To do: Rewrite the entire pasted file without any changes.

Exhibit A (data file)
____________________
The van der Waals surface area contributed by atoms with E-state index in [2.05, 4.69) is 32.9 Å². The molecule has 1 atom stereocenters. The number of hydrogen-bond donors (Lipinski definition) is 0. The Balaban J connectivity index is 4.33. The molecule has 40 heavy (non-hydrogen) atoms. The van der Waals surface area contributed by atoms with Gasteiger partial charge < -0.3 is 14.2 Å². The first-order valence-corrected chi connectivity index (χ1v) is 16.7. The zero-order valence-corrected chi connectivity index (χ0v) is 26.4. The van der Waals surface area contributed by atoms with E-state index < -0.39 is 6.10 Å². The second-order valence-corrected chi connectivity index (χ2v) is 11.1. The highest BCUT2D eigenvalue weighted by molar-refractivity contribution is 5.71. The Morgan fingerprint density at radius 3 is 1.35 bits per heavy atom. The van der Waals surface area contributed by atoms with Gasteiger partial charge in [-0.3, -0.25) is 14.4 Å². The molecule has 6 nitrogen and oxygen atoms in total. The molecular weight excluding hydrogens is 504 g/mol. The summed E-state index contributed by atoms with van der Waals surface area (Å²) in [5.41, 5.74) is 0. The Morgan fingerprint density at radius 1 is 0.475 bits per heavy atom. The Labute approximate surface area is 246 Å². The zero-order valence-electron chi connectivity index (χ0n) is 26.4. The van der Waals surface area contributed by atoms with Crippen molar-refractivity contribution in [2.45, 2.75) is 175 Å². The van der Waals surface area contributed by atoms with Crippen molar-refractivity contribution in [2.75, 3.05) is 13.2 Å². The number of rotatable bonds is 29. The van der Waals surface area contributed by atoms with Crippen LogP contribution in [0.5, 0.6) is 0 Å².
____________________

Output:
The van der Waals surface area contributed by atoms with E-state index in [2.05, 4.69) is 32.9 Å². The molecule has 1 atom stereocenters. The number of hydrogen-bond donors (Lipinski definition) is 0. The Balaban J connectivity index is 4.33. The molecule has 40 heavy (non-hydrogen) atoms. The van der Waals surface area contributed by atoms with Gasteiger partial charge < -0.3 is 14.2 Å². The first-order valence-corrected chi connectivity index (χ1v) is 16.7. The zero-order valence-corrected chi connectivity index (χ0v) is 26.4. The van der Waals surface area contributed by atoms with E-state index < -0.39 is 6.10 Å². The second-order valence-corrected chi connectivity index (χ2v) is 11.1. The highest BCUT2D eigenvalue weighted by molar-refractivity contribution is 5.71. The Morgan fingerprint density at radius 3 is 1.35 bits per heavy atom. The van der Waals surface area contributed by atoms with Gasteiger partial charge in [-0.3, -0.25) is 14.4 Å². The molecule has 6 nitrogen and oxygen atoms in total. The molecular weight excluding hydrogens is 504 g/mol. The summed E-state index contributed by atoms with van der Waals surface area (Å²) in [5.41, 5.74) is 0. The Morgan fingerprint density at radius 1 is 0.475 bits per heavy atom. The Labute approximate surface area is 246 Å². The zero-order valence-electron chi connectivity index (χ0n) is 26.4. The van der Waals surface area contributed by atoms with Crippen molar-refractivity contribution in [2.45, 2.75) is 175 Å². The van der Waals surface area contributed by atoms with Crippen molar-refractivity contribution in [2.75, 3.05) is 13.2 Å². The number of rotatable bonds is 29. The van der Waals surface area contributed by atoms with Crippen LogP contribution in [0.5, 0.6) is 0 Å².